Found in the Kham region of northeast Tibet, many believe the Nangchen horse has been purebred since the 9th century. These unique ponies became known to the western world by French anthropologist Michel Peissel in 1994.
Due to selective breeding in isolation, researchers believe these incredible horses do not contain Arabian, Turkish or Mongolian blood. As they have adapted to living at high altitudes, they display remarkable strength, resilience and speed. In fact, they have enlarged lungs and hearts that allow them to survive at such high elevations.
Though they are small, only around 12-14 hands tall, Nangchens have many characteristics of a modern racehorse. These high-spirited horses have a refined, muscular breed, making them popular among the locals for riding, herding and racing. They are often black, gray, brown, or chestnut.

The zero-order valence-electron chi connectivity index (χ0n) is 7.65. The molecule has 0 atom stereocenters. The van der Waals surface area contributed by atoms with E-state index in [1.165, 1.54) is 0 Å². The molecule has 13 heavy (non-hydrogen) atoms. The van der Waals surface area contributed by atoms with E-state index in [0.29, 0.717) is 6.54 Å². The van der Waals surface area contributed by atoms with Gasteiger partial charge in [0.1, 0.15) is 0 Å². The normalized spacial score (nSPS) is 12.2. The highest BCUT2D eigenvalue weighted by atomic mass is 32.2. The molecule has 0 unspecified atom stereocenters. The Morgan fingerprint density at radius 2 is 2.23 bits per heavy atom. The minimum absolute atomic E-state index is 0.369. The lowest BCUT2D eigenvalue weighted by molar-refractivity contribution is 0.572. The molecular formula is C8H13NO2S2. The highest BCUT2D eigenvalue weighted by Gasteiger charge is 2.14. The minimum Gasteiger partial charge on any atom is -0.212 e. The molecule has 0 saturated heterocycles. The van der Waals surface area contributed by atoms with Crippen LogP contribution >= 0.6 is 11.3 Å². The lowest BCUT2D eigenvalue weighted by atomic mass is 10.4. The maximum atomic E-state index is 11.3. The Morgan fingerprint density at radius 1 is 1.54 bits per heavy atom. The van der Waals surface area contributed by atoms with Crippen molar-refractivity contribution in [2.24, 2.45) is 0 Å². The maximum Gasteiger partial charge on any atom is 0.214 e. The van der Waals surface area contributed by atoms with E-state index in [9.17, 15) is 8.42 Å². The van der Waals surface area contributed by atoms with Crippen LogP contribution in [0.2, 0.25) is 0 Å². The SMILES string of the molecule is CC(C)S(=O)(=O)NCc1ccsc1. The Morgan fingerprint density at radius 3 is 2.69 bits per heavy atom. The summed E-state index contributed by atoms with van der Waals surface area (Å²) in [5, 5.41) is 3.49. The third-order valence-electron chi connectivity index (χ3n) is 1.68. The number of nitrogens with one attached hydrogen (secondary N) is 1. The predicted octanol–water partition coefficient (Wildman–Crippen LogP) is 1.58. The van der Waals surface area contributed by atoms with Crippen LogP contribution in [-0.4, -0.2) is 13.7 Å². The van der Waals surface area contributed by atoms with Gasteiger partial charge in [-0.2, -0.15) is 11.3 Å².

With a striking resemblance to Przewalski’s horses, the Riwoche plays an important role in the lives of the local people, the Bon-po. In fact, these primitive horses may represent an evolutionary link between Przewalski’s and today’s modern domestic horse.
The Riwoche horse first gained international attention in 1995. A team of five explorers led by French anthropologist Michel Peisse stumbled upon the horses in a high mountain pass in northeastern Tibet. With a small, compact body, upright mane, and primitive markings, they are almost identical in appearance to the horses in cave paintings.
The Bon-po people use Riwoche horses for riding and as pack horses. When not using the horses, the Bon-po allow them to roam freely.